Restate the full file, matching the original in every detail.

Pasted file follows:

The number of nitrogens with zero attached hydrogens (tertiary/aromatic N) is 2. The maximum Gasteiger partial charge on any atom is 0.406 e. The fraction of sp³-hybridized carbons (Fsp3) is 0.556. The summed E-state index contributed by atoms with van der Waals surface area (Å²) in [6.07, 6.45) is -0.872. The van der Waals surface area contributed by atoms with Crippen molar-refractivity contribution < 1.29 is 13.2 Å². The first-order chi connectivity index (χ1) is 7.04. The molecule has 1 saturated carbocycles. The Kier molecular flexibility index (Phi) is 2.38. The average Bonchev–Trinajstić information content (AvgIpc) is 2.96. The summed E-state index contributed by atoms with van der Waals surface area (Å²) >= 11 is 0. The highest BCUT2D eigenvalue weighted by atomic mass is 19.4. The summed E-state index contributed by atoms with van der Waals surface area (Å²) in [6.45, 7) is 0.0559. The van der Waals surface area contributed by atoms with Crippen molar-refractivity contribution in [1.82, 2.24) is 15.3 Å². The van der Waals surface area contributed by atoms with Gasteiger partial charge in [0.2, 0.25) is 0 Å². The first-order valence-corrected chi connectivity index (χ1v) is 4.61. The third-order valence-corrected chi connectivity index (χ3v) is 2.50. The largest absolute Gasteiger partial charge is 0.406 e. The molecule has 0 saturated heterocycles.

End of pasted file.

The number of nitrogens with zero attached hydrogens (tertiary/aromatic N) is 2. The maximum Gasteiger partial charge on any atom is 0.406 e. The fraction of sp³-hybridized carbons (Fsp3) is 0.556. The summed E-state index contributed by atoms with van der Waals surface area (Å²) in [6.07, 6.45) is -0.872. The van der Waals surface area contributed by atoms with Crippen molar-refractivity contribution < 1.29 is 13.2 Å². The first-order chi connectivity index (χ1) is 7.04. The molecule has 1 saturated carbocycles. The Kier molecular flexibility index (Phi) is 2.38. The average Bonchev–Trinajstić information content (AvgIpc) is 2.96. The summed E-state index contributed by atoms with van der Waals surface area (Å²) >= 11 is 0. The highest BCUT2D eigenvalue weighted by atomic mass is 19.4. The summed E-state index contributed by atoms with van der Waals surface area (Å²) in [6.45, 7) is 0.0559. The van der Waals surface area contributed by atoms with Crippen molar-refractivity contribution in [1.82, 2.24) is 15.3 Å². The van der Waals surface area contributed by atoms with Gasteiger partial charge in [0.2, 0.25) is 0 Å². The first-order valence-corrected chi connectivity index (χ1v) is 4.61. The third-order valence-corrected chi connectivity index (χ3v) is 2.50. The largest absolute Gasteiger partial charge is 0.406 e. The molecule has 0 saturated heterocycles.